On 07.04.2020 the Faculty of Agriculture and Forestry Council (University of Helsinki) decided to propose the title of docent to Ph.D. Kajar Köster (forest disturbance ecology)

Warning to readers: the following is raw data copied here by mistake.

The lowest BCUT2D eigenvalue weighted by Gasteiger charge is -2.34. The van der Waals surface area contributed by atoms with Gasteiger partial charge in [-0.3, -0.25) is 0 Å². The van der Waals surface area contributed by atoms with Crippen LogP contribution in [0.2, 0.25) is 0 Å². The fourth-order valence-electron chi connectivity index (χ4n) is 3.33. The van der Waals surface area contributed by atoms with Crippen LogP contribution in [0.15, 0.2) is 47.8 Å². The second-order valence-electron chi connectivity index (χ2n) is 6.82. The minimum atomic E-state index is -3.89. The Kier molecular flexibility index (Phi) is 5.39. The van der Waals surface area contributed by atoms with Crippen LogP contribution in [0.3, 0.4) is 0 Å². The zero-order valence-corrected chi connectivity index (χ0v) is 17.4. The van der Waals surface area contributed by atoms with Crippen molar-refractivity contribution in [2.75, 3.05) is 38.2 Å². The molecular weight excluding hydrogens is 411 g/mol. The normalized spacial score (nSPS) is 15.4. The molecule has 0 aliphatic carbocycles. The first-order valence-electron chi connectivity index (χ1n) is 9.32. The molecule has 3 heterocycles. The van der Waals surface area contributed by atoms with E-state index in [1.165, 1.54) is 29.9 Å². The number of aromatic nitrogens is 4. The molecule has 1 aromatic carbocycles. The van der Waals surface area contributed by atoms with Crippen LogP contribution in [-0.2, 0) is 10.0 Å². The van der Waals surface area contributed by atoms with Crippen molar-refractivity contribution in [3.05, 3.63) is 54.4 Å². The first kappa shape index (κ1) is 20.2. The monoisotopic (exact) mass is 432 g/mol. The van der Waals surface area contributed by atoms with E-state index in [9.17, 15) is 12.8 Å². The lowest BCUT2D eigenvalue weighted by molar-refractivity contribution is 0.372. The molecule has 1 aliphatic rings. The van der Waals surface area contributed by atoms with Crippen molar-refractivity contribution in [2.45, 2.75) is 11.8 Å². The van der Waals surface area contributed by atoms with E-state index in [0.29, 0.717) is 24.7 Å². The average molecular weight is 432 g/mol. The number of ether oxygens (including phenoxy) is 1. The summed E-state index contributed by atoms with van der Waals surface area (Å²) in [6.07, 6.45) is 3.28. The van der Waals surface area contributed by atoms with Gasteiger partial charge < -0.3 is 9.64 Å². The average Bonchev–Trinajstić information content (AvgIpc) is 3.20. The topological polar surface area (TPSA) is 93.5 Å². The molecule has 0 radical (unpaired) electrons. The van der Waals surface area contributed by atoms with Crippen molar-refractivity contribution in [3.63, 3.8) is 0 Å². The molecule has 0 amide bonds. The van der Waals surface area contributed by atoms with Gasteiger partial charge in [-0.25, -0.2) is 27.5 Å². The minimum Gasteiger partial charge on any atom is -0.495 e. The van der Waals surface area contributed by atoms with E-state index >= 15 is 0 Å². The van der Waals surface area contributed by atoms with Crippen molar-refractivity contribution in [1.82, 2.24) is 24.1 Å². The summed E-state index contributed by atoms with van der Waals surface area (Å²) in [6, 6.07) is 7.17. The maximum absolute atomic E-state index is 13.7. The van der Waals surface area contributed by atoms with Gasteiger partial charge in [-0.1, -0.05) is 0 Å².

New review paper by Ribeiro-Kumara et al., 2020 focuses on four different standpoints to explore the effects of fire on greenhouse gas (GHG) fluxes in boreal forests: fire severity, time after fire, physical environment, and temperature sensitivity (Q10). High-severity fires have stronger effects on soil CO2 efflux than low-severity fire. Soil CO2 efflux generally increases as a function of time after fire, with the re-establishment of vegetation cover governing the recovery of soil CO2 emissions. Fire effects on soil CO2 emissions in permafrost areas are tightly linked to fire-induced changes in SOM throughout the soil profile. The fire-severity effects on CH4 and N2O fluxes are still uncertain, since very few studies have been conducted after low-severity fires. Upland boreal forests in permafrost and nonpermafrost areas seem to act as CH4 sinks during the fire succession, although a strong trend has not yet been identified. The fire effects on CH4 fluxes may be associated with soil moisture and diffusivity conditions at the time of fire and active layer depth after fire. The direction of the N2O fluxes across a fire succession is still uncertain, while soil temperature is the most studied driver for N2O emissions.